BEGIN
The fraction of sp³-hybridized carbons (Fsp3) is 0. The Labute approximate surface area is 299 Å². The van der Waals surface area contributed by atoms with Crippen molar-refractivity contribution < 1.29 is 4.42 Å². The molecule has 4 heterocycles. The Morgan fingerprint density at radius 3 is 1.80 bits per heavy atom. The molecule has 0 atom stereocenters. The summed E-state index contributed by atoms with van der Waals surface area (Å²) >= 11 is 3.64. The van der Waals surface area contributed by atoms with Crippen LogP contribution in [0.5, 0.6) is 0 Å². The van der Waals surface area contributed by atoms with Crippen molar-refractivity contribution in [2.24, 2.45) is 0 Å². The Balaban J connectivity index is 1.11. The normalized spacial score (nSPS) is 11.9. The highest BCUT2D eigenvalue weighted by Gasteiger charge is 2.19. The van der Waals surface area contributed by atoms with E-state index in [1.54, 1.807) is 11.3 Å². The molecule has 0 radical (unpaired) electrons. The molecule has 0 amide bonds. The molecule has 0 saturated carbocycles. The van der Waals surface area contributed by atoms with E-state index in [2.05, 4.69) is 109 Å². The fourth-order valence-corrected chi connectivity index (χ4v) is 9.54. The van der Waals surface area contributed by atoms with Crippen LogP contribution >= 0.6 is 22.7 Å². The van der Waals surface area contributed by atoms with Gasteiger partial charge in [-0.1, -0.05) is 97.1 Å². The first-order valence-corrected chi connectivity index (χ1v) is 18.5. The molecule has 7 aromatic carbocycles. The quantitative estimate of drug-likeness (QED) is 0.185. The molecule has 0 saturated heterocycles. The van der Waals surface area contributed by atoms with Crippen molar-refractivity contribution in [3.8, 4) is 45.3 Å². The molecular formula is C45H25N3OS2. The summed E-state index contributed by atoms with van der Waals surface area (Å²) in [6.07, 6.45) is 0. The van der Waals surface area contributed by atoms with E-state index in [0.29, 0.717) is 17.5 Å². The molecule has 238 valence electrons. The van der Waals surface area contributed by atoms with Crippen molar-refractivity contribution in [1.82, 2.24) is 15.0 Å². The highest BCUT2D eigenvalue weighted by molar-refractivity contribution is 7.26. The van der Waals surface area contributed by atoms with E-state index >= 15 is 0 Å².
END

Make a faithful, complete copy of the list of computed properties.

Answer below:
The fraction of sp³-hybridized carbons (Fsp3) is 0. The Labute approximate surface area is 299 Å². The van der Waals surface area contributed by atoms with Crippen molar-refractivity contribution < 1.29 is 4.42 Å². The molecule has 4 heterocycles. The Morgan fingerprint density at radius 3 is 1.80 bits per heavy atom. The molecule has 0 atom stereocenters. The summed E-state index contributed by atoms with van der Waals surface area (Å²) >= 11 is 3.64. The van der Waals surface area contributed by atoms with Crippen LogP contribution in [0.5, 0.6) is 0 Å². The van der Waals surface area contributed by atoms with Crippen molar-refractivity contribution in [2.24, 2.45) is 0 Å². The Balaban J connectivity index is 1.11. The normalized spacial score (nSPS) is 11.9. The highest BCUT2D eigenvalue weighted by Gasteiger charge is 2.19. The van der Waals surface area contributed by atoms with E-state index in [1.54, 1.807) is 11.3 Å². The molecule has 0 radical (unpaired) electrons. The molecule has 0 amide bonds. The molecule has 0 saturated carbocycles. The van der Waals surface area contributed by atoms with E-state index in [2.05, 4.69) is 109 Å². The fourth-order valence-corrected chi connectivity index (χ4v) is 9.54. The van der Waals surface area contributed by atoms with Crippen LogP contribution >= 0.6 is 22.7 Å². The van der Waals surface area contributed by atoms with Gasteiger partial charge in [-0.1, -0.05) is 97.1 Å². The first-order valence-corrected chi connectivity index (χ1v) is 18.5. The molecule has 7 aromatic carbocycles. The quantitative estimate of drug-likeness (QED) is 0.185. The molecule has 0 saturated heterocycles. The van der Waals surface area contributed by atoms with Crippen molar-refractivity contribution in [3.8, 4) is 45.3 Å². The molecular formula is C45H25N3OS2. The summed E-state index contributed by atoms with van der Waals surface area (Å²) in [6.07, 6.45) is 0. The van der Waals surface area contributed by atoms with E-state index in [0.29, 0.717) is 17.5 Å². The molecule has 238 valence electrons. The van der Waals surface area contributed by atoms with Crippen molar-refractivity contribution in [1.82, 2.24) is 15.0 Å². The highest BCUT2D eigenvalue weighted by molar-refractivity contribution is 7.26. The van der Waals surface area contributed by atoms with E-state index >= 15 is 0 Å².